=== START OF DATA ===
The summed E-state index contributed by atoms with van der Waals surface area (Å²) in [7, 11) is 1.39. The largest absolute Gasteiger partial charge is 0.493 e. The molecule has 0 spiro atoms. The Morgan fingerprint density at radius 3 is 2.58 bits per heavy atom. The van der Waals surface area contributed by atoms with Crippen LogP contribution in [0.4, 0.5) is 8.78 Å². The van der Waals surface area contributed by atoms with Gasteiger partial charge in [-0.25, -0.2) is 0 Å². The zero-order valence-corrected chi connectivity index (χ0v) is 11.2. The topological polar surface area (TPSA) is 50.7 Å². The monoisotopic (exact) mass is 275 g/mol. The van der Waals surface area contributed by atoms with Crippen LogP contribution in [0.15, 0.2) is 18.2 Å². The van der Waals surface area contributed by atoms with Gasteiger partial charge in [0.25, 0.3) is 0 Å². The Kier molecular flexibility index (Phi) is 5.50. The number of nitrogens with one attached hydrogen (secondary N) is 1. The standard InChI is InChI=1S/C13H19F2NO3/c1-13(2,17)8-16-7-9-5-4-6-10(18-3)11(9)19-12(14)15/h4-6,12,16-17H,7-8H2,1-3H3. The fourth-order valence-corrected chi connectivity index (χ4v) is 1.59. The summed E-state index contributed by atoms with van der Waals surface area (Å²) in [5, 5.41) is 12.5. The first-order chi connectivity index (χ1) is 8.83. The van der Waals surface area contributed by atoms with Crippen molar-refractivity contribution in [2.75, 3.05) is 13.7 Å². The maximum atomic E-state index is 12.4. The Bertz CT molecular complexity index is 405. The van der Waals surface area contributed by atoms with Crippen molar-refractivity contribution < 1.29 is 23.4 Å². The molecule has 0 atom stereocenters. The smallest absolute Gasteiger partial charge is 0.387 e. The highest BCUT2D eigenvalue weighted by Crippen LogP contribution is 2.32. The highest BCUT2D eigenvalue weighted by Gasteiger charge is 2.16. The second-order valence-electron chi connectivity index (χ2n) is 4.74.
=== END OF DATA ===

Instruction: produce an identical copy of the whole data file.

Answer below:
The summed E-state index contributed by atoms with van der Waals surface area (Å²) in [7, 11) is 1.39. The largest absolute Gasteiger partial charge is 0.493 e. The molecule has 0 spiro atoms. The Morgan fingerprint density at radius 3 is 2.58 bits per heavy atom. The van der Waals surface area contributed by atoms with Crippen LogP contribution in [0.4, 0.5) is 8.78 Å². The van der Waals surface area contributed by atoms with Gasteiger partial charge in [-0.25, -0.2) is 0 Å². The zero-order valence-corrected chi connectivity index (χ0v) is 11.2. The topological polar surface area (TPSA) is 50.7 Å². The monoisotopic (exact) mass is 275 g/mol. The van der Waals surface area contributed by atoms with Crippen LogP contribution in [0.15, 0.2) is 18.2 Å². The van der Waals surface area contributed by atoms with Gasteiger partial charge in [0.25, 0.3) is 0 Å². The Kier molecular flexibility index (Phi) is 5.50. The number of nitrogens with one attached hydrogen (secondary N) is 1. The standard InChI is InChI=1S/C13H19F2NO3/c1-13(2,17)8-16-7-9-5-4-6-10(18-3)11(9)19-12(14)15/h4-6,12,16-17H,7-8H2,1-3H3. The fourth-order valence-corrected chi connectivity index (χ4v) is 1.59. The summed E-state index contributed by atoms with van der Waals surface area (Å²) in [5, 5.41) is 12.5. The first-order chi connectivity index (χ1) is 8.83. The van der Waals surface area contributed by atoms with Crippen molar-refractivity contribution in [2.75, 3.05) is 13.7 Å². The maximum atomic E-state index is 12.4. The Bertz CT molecular complexity index is 405. The van der Waals surface area contributed by atoms with Crippen molar-refractivity contribution < 1.29 is 23.4 Å². The molecule has 0 atom stereocenters. The smallest absolute Gasteiger partial charge is 0.387 e. The highest BCUT2D eigenvalue weighted by Crippen LogP contribution is 2.32. The highest BCUT2D eigenvalue weighted by Gasteiger charge is 2.16. The second-order valence-electron chi connectivity index (χ2n) is 4.74.